To search for giant X-ray pulses correlated with the giant radio pulses (GRPs) from the Crab pulsar, we performed a simultaneous observation of the Crab pulsar with the X-ray satellite Hitomi in the 2 - 300 keV band and the Kashima NICT radio observatory in the 1.4 - 1.7 GHz band with a net exposure of about 2 ks on 25 March 2016, just before the loss of the Hitomi mission. The timing performance of the Hitomi instruments was confirmed to meet the timing requirement and about 1,000 and 100 GRPs were simultaneously observed at the main and inter-pulse phases, respectively, and we found no apparent correlation between the giant radio pulses and the X-ray emission in either the main or inter-pulse phases. All variations are within the 2 sigma fluctuations of the X-ray fluxes at the pulse peaks, and the 3 sigma upper limits of variations of main- or inter- pulse GRPs are 22% or 80% of the peak flux in a 0.20 phase width, respectively, in the 2 - 300 keV band. The values become 25% or 110% for main or inter-pulse GRPs, respectively, when the phase width is restricted into the 0.03 phase. Among the upper limits from the Hitomi satellite, those in the 4.5-10 keV and the 70-300 keV are obtained for the first time, and those in other bands are consistent with previous reports. Numerically, the upper limits of main- and inter-pulse GRPs in the 0.20 phase width are about (2.4 and 9.3) ×10−11 erg cm−2, respectively. No significant variability in pulse profiles implies that the GRPs originated from a local place within the magnetosphere and the number of photon-emitting particles temporally increases. However, the results do not statistically rule out variations correlated with the GRPs, because the possible X-ray enhancement may appear due to a > 0.02% brightening of the pulse-peak flux under such conditions.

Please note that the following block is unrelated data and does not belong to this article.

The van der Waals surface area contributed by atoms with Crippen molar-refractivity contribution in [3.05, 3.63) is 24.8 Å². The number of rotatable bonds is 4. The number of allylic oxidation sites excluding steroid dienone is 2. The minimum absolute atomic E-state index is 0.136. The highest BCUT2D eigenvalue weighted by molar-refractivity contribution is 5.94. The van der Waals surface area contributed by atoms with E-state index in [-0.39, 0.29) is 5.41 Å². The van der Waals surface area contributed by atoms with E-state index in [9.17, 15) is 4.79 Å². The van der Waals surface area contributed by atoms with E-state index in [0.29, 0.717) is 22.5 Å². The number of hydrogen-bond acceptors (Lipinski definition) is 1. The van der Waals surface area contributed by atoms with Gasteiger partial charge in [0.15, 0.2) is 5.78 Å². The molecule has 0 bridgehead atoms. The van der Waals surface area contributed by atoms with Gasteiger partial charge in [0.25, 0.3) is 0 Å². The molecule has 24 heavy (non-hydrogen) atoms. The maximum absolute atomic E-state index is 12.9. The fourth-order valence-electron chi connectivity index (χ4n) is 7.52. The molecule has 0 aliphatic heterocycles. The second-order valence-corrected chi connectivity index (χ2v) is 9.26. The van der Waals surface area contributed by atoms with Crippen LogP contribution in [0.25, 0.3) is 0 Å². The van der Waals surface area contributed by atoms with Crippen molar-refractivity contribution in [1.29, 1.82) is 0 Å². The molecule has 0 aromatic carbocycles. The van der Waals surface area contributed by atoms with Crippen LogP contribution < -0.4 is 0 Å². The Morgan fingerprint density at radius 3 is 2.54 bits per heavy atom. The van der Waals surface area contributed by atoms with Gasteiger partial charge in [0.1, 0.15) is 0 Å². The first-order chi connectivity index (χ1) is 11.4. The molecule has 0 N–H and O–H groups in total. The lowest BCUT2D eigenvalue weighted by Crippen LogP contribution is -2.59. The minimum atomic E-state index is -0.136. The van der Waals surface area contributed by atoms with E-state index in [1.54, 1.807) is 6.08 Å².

|Publication status||Published - 2017 Jul 27|
- Giant radio pulses
- Radio continuum:stars
ASJC Scopus subject areas